AirAsia, together with Project AWARE and Viking Scuba Tenggol, recently conducted reef and beach clean-up in Terengganu in conjunction with the International Coastal Cleanup Day on 21 September 2019.
As part of AirAsia’s #AllstarsDoGood regional initiative, 40 Allstars (AirAsia staff) joined hands to reduce marine debris and create greater awareness of the need to protect our oceans.
The Allstars, all certified scuba divers from Malaysia, Thailand, Indonesia and the Philippines, collected 40 kilogrammes worth of ghost nets from a dive site in Tenggol Island and 151 kilogrammes of rubbish from the Pantai Sura beachfront in Kuala Dungun.
During the clean-up operation, PADI master scuba diver trainer Nadeera Helmi shared the concept behind responsible diving.
“In terms of scuba diving, most damage to marine life is caused by divers with poor buoyancy and disrespect for the underwater world like touching corals, chasing and even riding wildlife,” she said.
“That’s why we set high standards for our student divers.”
Nadeera said all trainers play a big role in ensuring students can enjoy a safe dive without endangering marine life.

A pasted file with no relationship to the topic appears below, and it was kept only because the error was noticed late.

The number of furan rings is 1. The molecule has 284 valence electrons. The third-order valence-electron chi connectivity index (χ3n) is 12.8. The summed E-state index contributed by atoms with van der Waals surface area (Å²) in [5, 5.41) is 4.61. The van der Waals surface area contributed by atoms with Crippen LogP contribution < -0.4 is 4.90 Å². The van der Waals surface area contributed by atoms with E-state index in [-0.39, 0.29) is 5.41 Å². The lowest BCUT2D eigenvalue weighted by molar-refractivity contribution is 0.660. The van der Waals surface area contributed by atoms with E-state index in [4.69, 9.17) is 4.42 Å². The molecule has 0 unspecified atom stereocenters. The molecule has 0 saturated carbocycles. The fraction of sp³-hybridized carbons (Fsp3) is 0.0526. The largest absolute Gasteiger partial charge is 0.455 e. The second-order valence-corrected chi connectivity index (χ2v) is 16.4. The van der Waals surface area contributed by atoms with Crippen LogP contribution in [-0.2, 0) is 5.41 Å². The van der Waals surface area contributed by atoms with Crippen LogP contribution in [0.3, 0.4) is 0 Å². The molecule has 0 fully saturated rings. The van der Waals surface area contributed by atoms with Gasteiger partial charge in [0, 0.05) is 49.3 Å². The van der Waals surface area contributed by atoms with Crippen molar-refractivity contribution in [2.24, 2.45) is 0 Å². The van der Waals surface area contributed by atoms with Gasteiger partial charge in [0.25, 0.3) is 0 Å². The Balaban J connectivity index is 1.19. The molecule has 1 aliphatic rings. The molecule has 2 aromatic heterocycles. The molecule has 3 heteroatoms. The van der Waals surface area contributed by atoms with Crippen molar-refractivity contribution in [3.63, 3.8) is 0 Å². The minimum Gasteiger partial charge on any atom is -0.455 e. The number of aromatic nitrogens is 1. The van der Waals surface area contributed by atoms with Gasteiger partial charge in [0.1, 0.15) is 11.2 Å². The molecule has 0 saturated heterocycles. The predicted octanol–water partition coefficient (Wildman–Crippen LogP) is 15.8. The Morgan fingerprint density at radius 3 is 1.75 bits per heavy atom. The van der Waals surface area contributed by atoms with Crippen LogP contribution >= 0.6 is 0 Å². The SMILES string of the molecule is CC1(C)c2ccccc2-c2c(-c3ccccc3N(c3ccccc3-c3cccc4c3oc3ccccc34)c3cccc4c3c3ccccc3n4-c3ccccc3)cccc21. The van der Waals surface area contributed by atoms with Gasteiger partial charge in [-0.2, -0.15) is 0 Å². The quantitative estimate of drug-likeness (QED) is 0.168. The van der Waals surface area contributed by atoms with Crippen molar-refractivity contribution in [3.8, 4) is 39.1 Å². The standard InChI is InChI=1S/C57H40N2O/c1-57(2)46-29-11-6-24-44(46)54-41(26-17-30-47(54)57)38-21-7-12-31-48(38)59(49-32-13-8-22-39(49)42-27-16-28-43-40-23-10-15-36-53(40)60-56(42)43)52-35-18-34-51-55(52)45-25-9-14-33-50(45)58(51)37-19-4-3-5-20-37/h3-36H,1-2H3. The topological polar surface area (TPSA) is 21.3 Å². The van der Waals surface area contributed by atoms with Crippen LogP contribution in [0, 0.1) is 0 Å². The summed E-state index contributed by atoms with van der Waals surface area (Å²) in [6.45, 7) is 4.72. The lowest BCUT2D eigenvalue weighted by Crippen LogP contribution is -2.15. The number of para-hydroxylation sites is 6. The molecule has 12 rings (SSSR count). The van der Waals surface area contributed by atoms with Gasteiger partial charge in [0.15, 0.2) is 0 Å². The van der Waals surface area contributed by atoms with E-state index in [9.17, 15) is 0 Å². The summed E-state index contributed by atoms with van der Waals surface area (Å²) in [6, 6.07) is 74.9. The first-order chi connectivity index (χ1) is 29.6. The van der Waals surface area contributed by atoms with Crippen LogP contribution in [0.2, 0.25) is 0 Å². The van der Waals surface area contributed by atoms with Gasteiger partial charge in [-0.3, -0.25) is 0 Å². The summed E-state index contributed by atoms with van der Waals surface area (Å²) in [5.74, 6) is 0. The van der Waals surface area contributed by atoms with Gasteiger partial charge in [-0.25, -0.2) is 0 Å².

“We guide divers in small groups so we can monitor and manage most situations,” she said.
“We try to reduce our plastic waste by using reusable plates, containers and cutlery, among others. We would bring everything we need from the mainland and bring our waste back with us (mainly food scraps).”
#AllstarsDoGood is an initiative started by the company’s People and Culture department to encourage staff to volunteer for a good cause. To date, 4,160 volunteer hours have been recorded from various programmes across Asean.
AirAsia Group Head of Culture Attila Emam said: “This is our third coastal clean-up project under the #AllstarsDoGood initiative after Pattaya and Batangas. As a company that brings so many people to beautiful islands and beaches across the region, we want to make sure we do our part in educating people on the importance of taking care of these destinations.”
“We are happy to report that the three dive sites we visited at Tenggol Island had minimal marine debris. About 95% of what we collected on Pantai Sura were single-use plastics, mainly of food packaging. The beachfront is a popular hangout place and most of the rubbish was found in between rocks. Imagine 151 kilogrammes of rubbish collected in an hour, and the problem can be solved by just putting the trash in the right place. We’ve submitted the beach clean-up data to the Ocean Conservancy platform, while the reef clean-up data has been reported on Project AWARE’s website,” he added.